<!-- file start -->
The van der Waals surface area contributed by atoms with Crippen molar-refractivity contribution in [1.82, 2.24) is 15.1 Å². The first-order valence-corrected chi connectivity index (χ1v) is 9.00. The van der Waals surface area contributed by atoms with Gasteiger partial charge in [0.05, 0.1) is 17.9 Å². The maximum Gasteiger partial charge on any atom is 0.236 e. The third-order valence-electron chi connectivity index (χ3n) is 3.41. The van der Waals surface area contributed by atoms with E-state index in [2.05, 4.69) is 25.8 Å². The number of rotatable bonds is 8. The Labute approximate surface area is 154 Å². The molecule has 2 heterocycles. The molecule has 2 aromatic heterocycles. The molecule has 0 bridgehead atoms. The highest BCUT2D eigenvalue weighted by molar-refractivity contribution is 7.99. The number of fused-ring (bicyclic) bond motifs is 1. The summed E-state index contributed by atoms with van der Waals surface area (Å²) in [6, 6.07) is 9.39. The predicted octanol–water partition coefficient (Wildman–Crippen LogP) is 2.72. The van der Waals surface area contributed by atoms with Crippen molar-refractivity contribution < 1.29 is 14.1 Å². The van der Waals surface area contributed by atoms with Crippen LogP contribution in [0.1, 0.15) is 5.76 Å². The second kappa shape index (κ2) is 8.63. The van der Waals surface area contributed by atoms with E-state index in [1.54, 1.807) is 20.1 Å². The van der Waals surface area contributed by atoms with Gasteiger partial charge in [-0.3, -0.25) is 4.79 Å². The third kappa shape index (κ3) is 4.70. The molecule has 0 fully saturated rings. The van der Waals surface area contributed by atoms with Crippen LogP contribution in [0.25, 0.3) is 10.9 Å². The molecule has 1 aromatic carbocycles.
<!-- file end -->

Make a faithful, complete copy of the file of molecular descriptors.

The van der Waals surface area contributed by atoms with Crippen molar-refractivity contribution in [1.82, 2.24) is 15.1 Å². The first-order valence-corrected chi connectivity index (χ1v) is 9.00. The van der Waals surface area contributed by atoms with Gasteiger partial charge in [0.05, 0.1) is 17.9 Å². The maximum Gasteiger partial charge on any atom is 0.236 e. The third-order valence-electron chi connectivity index (χ3n) is 3.41. The van der Waals surface area contributed by atoms with E-state index in [2.05, 4.69) is 25.8 Å². The number of rotatable bonds is 8. The Labute approximate surface area is 154 Å². The molecule has 2 heterocycles. The molecule has 2 aromatic heterocycles. The molecule has 0 bridgehead atoms. The highest BCUT2D eigenvalue weighted by molar-refractivity contribution is 7.99. The number of fused-ring (bicyclic) bond motifs is 1. The summed E-state index contributed by atoms with van der Waals surface area (Å²) in [6, 6.07) is 9.39. The predicted octanol–water partition coefficient (Wildman–Crippen LogP) is 2.72. The van der Waals surface area contributed by atoms with Crippen molar-refractivity contribution < 1.29 is 14.1 Å². The van der Waals surface area contributed by atoms with Crippen LogP contribution in [0.1, 0.15) is 5.76 Å². The second kappa shape index (κ2) is 8.63. The van der Waals surface area contributed by atoms with E-state index in [1.54, 1.807) is 20.1 Å². The van der Waals surface area contributed by atoms with Gasteiger partial charge in [-0.3, -0.25) is 4.79 Å². The third kappa shape index (κ3) is 4.70. The molecule has 0 fully saturated rings. The van der Waals surface area contributed by atoms with Crippen LogP contribution in [0.25, 0.3) is 10.9 Å². The molecule has 1 aromatic carbocycles.